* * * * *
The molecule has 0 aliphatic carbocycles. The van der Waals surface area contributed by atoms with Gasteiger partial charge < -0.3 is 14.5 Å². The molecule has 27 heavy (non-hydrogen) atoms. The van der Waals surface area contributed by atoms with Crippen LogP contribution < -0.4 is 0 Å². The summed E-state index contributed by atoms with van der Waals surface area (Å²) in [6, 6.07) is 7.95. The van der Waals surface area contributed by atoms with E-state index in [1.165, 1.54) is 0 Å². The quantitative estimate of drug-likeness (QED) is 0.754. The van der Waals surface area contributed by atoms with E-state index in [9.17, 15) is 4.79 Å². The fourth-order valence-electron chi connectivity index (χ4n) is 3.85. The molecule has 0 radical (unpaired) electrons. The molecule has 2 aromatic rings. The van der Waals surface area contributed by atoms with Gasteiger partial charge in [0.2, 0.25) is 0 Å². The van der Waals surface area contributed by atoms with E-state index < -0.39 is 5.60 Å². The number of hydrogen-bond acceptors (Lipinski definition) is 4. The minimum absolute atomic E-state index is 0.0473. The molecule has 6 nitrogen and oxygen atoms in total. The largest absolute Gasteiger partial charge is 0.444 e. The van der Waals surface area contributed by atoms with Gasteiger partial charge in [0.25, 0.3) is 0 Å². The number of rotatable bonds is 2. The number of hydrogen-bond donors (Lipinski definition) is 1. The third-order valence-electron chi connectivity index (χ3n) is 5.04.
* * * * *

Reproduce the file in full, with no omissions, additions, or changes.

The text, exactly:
The molecule has 0 aliphatic carbocycles. The van der Waals surface area contributed by atoms with Gasteiger partial charge < -0.3 is 14.5 Å². The molecule has 27 heavy (non-hydrogen) atoms. The van der Waals surface area contributed by atoms with Crippen LogP contribution < -0.4 is 0 Å². The summed E-state index contributed by atoms with van der Waals surface area (Å²) in [6, 6.07) is 7.95. The van der Waals surface area contributed by atoms with E-state index in [1.165, 1.54) is 0 Å². The quantitative estimate of drug-likeness (QED) is 0.754. The van der Waals surface area contributed by atoms with E-state index in [9.17, 15) is 4.79 Å². The fourth-order valence-electron chi connectivity index (χ4n) is 3.85. The molecule has 0 radical (unpaired) electrons. The molecule has 2 aromatic rings. The van der Waals surface area contributed by atoms with Gasteiger partial charge in [0.2, 0.25) is 0 Å². The van der Waals surface area contributed by atoms with E-state index < -0.39 is 5.60 Å². The number of hydrogen-bond acceptors (Lipinski definition) is 4. The minimum absolute atomic E-state index is 0.0473. The molecule has 6 nitrogen and oxygen atoms in total. The largest absolute Gasteiger partial charge is 0.444 e. The van der Waals surface area contributed by atoms with Gasteiger partial charge in [0.25, 0.3) is 0 Å². The number of rotatable bonds is 2. The number of hydrogen-bond donors (Lipinski definition) is 1. The third-order valence-electron chi connectivity index (χ3n) is 5.04.